‘I took my viva in 1986. I was recruited to establish an MBA programme specialising in public relations at what is now the Cranfield University School of Management. I had combined consultancy in PR practice with university teaching, and when the programme at Cranfield did not attract sufficient interest, I began to work independently, combining consultancy with university teaching and training. My clients have included organisations such as Shell, British Airways and Siemens. Over recent years, working through the Chartered Institute of Public Relations, I worked with the UK’s Foreign and Commonwealth Office, training diplomats and other staff in more effective use of communication and influencing skills. I maintain a strong interest in research, and have used my knowledge of research methodology in addressing questions of evaluation in public relations practice, and specifically on projects to examine communication management in multinational companies and government departments.’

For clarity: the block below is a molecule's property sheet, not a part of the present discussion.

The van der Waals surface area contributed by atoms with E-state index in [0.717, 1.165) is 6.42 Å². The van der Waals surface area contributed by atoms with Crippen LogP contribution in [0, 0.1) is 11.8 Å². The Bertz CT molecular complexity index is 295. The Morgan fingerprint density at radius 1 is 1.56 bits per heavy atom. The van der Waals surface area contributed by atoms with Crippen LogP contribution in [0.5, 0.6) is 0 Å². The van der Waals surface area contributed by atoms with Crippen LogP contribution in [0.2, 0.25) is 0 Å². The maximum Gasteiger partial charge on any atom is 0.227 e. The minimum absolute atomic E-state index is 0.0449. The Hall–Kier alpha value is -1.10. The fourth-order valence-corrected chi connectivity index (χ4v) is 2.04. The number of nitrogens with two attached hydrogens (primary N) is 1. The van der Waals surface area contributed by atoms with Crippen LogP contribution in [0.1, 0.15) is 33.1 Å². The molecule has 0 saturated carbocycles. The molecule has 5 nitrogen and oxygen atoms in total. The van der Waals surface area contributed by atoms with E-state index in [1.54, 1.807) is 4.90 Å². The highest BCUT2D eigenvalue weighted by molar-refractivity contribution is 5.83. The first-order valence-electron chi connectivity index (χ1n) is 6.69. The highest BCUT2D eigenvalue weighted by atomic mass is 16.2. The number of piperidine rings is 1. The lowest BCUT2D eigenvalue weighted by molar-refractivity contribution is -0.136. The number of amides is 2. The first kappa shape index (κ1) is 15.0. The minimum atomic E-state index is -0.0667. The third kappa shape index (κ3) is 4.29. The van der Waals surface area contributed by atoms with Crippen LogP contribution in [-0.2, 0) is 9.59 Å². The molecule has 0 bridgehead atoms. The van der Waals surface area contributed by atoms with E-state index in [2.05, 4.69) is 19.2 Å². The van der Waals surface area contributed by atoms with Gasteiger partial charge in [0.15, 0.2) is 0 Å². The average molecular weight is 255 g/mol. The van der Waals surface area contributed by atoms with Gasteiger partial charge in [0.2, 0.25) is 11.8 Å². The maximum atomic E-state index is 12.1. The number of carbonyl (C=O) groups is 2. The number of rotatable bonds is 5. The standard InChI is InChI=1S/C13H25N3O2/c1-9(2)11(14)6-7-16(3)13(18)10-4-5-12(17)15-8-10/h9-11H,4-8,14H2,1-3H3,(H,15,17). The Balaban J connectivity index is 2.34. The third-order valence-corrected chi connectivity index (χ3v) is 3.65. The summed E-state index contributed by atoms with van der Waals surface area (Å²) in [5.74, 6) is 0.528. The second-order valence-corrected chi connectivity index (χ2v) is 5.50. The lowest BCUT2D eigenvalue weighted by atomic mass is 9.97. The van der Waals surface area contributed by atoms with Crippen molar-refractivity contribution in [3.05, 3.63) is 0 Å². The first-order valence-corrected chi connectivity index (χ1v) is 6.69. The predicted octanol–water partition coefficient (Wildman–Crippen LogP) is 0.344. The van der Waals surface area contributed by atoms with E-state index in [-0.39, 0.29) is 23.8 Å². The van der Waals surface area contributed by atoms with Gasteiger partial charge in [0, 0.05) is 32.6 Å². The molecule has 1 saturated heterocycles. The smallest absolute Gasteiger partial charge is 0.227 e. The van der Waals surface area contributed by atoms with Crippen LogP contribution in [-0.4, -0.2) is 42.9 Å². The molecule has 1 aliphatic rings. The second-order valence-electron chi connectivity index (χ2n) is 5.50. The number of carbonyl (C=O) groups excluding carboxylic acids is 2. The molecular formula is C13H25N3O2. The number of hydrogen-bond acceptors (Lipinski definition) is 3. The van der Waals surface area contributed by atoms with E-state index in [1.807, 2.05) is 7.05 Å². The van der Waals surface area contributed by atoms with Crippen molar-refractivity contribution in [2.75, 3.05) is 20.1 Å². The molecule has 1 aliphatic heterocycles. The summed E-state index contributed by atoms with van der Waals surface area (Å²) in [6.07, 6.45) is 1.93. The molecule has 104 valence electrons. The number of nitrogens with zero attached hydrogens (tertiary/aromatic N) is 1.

What is PR?